For, in Canada, culture and heritage are considered “nice” but not a priority.  Canadians remain unconvinced that heritage is worth any investment.  The dark secret is that most politicians privately believe that heritage employees are not worth paying.  For forty long years I have endured elected officials who think that a museum may be saved by having high school students do the work, or that archaeological permits are some kind of plot hatched by the intelligentsia.   Otherwise reasonable people (who would not think of taking grandmother’s pearls to the retired-librarian-next-door for an estate appraisal) somehow think that a team of senior citizens can decide whether a Krieghoff is genuine or assign a value to a daguerreotype for a tax receipt.  Some even believe that when there is no researcher, an archivist has nothing to do!

If an heritage worker is one of the lucky few to escape the world of endless contracts and no benefits, and actually win a full-time job, the relief is short-lived.  In my experience, he or she will spend the rest of their working days in accute terror of being terminated.   Because of the recession, many unfortunate Canadians have been recently put in this situtation.   Welcome to our world.   Small museums have been living on the edge for the last forty years.

All of this is remarkably short-sighted.   Heritage employees are some of the cheapest employees in the country, many working for only a little above minimum wage despite all that post-secondary education.   Heritage generates economic pay-back in a hefty way, including education, tourism, publishing, film / television and sustainable communities.   Our history is the source for expression of our Canadian shared values.   It is how we learn who we are.   It is how we plan where we are going.   Information from our collections exceeds nostalgia. Information supports sound policy development and independent research.

In the twenty-first century world we are told that workers must expect career changes.  If we are unhappy as heritage employees, “Well then re-train and move on.”   I don’t think that this template should or can be applied to the heritage community, where a significant investment in education and experience are required even for entry.   Would we tell our nurses to leave their field, re-train and move on?   Which brings me back to the beginning.  We in heritage are neither respected nor valued, for credentials, experience or loyalty.   Until we change this, Canada will remain a unenlightened society, a one-diminsional country driven by resource extraction economics unable to articulate itself and make a presence on the world stage.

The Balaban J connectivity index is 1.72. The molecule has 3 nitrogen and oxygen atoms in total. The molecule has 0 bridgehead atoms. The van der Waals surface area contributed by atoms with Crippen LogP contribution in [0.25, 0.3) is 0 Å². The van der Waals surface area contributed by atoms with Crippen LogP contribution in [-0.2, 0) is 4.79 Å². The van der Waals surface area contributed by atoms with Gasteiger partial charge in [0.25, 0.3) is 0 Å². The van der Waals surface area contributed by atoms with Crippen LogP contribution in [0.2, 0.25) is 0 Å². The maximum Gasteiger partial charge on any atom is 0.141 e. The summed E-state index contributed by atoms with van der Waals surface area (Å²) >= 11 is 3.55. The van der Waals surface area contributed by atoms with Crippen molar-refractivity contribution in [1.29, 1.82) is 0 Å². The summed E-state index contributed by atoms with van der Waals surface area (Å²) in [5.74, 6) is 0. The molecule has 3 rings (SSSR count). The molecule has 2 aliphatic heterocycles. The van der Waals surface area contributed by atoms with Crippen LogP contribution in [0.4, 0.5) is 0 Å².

For the Olympics, we are told that Canada needs to attract and sustain the best.   It should be no different for those whom we trust with our heritage.

In the meantime, “Mothers, don’t let your sons grow up to be curators or cowboys.”

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3 Comments

Filed under Archaeology, Archives, Historical Societies, Material culture, Museums

3 responses to “Heritage is a High Stress Vocation

  1. Bonnie Woelk

    Hi, Jennifer:

    You should submit this as an editorial to that Edmonton paper (or other newspapers, too) — very eloquent piece on this subject.

  2. And 4 years later I can say that Winnipeg has two museums (that I know of) shut down. The Costume Museum of Canada (stored in a vault for years now and doing the odd pop up event) and now the house museum Dalnavert. Sucks. As far as I know, most of the folks connected to those places were volunteer. (I do believe there was a paid currator with Dalnavert. I don’t know if any of the folks connected with the Costume Museum got paid.) It makes me weep that our current museums struggle and yet we are in the process of building a massive and expensive Human Rights Museum.